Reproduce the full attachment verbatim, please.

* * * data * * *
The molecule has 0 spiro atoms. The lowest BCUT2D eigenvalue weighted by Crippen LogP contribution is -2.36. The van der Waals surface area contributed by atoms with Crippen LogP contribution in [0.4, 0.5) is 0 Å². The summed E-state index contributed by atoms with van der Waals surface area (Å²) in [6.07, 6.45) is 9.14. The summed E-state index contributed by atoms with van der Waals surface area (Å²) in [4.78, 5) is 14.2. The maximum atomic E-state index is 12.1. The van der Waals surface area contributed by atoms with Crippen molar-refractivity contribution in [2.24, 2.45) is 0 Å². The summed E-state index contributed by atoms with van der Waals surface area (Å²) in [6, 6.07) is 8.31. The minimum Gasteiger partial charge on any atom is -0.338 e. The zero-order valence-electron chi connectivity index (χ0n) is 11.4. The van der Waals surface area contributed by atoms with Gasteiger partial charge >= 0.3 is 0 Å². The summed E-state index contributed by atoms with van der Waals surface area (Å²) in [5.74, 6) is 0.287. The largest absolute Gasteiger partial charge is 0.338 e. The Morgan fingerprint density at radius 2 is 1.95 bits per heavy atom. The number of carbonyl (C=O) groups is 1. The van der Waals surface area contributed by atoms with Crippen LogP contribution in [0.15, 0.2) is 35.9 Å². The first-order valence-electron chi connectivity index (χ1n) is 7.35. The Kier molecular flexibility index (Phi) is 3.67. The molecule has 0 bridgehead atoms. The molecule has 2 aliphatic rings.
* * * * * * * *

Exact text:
The molecule has 0 spiro atoms. The lowest BCUT2D eigenvalue weighted by Crippen LogP contribution is -2.36. The van der Waals surface area contributed by atoms with Crippen LogP contribution in [0.4, 0.5) is 0 Å². The summed E-state index contributed by atoms with van der Waals surface area (Å²) in [6.07, 6.45) is 9.14. The summed E-state index contributed by atoms with van der Waals surface area (Å²) in [4.78, 5) is 14.2. The maximum atomic E-state index is 12.1. The van der Waals surface area contributed by atoms with Crippen molar-refractivity contribution in [2.24, 2.45) is 0 Å². The summed E-state index contributed by atoms with van der Waals surface area (Å²) in [6, 6.07) is 8.31. The minimum Gasteiger partial charge on any atom is -0.338 e. The zero-order valence-electron chi connectivity index (χ0n) is 11.4. The van der Waals surface area contributed by atoms with Gasteiger partial charge >= 0.3 is 0 Å². The summed E-state index contributed by atoms with van der Waals surface area (Å²) in [5.74, 6) is 0.287. The largest absolute Gasteiger partial charge is 0.338 e. The Morgan fingerprint density at radius 2 is 1.95 bits per heavy atom. The number of carbonyl (C=O) groups is 1. The van der Waals surface area contributed by atoms with Crippen LogP contribution in [0.15, 0.2) is 35.9 Å². The first-order valence-electron chi connectivity index (χ1n) is 7.35. The Kier molecular flexibility index (Phi) is 3.67. The molecule has 0 bridgehead atoms. The molecule has 2 aliphatic rings.